Health insurance base rates will rise an average of 2.5 percent for Massachusetts small businesses and individuals renewing their policies July 1. The increase is slightly smaller than the 2.7 percent average base rate hike for policies renewed in the current quarter.
The new third-quarter rates—affecting more than 147,000 people—approved by the state Division of Insurance, all fell within the cap established by the Patrick Administration as part of last year’s health cost containment legislation. The law ties health care spending to the state’s economic growth, projected at 3.6 percent this year.
In addition to the base rates, however, many employers have to pay more because of heightened risks associated with their industry, location, or average age of their workforce.
Regulators approved base rate hikes of 3.6 percent for Blue Cross Blue Shield of Massachusetts, the state’s largest health insurer, and its HMO subsidiary. The increases were 1.4 percent for Harvard Pilgrim Health Care and 2.8 percent for its HMO arm. Base increases were 3.5 percent for Tufts Health Plan and 3.6 percent for its HMO business. The insurance division said rates for Fallon Community Health Plan were still being reviewed.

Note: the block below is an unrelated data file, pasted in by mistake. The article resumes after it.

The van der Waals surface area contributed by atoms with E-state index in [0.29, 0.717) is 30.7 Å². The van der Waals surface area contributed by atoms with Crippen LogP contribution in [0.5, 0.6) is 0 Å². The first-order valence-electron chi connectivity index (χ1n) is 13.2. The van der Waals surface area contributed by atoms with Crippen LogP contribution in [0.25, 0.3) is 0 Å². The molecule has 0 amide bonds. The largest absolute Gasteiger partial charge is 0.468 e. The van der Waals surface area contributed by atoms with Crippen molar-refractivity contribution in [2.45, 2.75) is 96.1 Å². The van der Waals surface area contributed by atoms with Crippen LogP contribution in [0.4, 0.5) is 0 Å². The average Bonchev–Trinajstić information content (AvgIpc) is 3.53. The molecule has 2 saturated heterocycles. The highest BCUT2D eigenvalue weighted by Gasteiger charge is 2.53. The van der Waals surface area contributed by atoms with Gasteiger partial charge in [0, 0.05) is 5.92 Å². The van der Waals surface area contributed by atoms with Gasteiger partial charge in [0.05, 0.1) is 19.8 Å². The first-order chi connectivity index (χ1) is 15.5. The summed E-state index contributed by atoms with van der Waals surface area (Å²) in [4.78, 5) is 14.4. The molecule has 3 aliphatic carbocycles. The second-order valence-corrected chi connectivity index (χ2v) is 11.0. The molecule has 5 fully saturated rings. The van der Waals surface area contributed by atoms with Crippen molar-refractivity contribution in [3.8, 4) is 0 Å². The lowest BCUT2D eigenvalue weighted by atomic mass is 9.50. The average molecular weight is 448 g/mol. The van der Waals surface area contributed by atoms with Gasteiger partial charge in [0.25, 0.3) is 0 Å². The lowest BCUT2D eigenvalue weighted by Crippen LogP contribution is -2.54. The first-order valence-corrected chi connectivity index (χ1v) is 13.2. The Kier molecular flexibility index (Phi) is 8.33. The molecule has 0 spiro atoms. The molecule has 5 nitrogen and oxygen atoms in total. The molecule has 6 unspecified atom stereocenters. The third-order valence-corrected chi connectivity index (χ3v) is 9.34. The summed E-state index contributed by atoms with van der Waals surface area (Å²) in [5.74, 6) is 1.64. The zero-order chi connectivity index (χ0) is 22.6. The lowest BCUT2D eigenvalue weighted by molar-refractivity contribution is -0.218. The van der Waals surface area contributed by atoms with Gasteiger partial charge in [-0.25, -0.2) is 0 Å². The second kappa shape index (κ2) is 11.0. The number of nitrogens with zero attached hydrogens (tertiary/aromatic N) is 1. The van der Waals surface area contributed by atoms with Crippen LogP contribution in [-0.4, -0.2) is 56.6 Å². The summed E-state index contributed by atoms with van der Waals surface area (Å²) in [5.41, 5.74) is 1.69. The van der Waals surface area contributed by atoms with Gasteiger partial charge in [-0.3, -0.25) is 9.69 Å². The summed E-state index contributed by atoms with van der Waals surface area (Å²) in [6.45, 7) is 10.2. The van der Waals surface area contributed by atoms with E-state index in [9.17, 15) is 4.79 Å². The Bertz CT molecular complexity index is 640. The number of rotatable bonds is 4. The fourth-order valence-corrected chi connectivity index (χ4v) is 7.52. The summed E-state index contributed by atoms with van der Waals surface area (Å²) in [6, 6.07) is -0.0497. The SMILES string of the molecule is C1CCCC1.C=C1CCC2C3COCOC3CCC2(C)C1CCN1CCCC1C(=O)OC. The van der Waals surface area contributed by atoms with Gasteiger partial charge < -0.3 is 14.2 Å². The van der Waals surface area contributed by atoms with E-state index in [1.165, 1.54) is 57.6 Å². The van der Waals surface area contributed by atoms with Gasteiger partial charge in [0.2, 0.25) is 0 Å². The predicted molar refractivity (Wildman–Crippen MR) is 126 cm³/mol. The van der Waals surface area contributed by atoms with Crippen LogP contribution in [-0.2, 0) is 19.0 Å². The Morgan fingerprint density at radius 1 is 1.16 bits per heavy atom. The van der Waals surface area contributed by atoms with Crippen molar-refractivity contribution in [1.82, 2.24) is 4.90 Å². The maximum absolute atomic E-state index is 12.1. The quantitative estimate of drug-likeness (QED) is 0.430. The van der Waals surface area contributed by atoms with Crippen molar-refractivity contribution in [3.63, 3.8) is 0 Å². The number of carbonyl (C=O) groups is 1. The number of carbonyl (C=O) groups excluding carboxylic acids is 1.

Barbara Anthony, the state undersecretary of consumer affairs and business regulation, attributed the more modest rate increases to fewer people using health care services, efforts by health care providers, insurers, and the state to hold down costs. She there was no overt campaign by state regulators to pressure health plans to keep rates low.
But Anthony added, “If you’re a (health insurance) carrier or a provider in the Commonwealth and you don’t know from the statements of the governor that we have a 3.6 percent [rate increase] benchmark, then you simply haven’t been paying close attention to what’s going on.”
State business and government leaders have been talking with federal health officials in recent months about new rating factors that are set to take effect nationally Jan. 1 and, some Massachusetts leaders fear, could boost premiums substantially for small employers and individuals. Those factors weren’t used in calculating rates approved for the third quarter.
“We expect that cost containment efforts will continue,” Anthony said.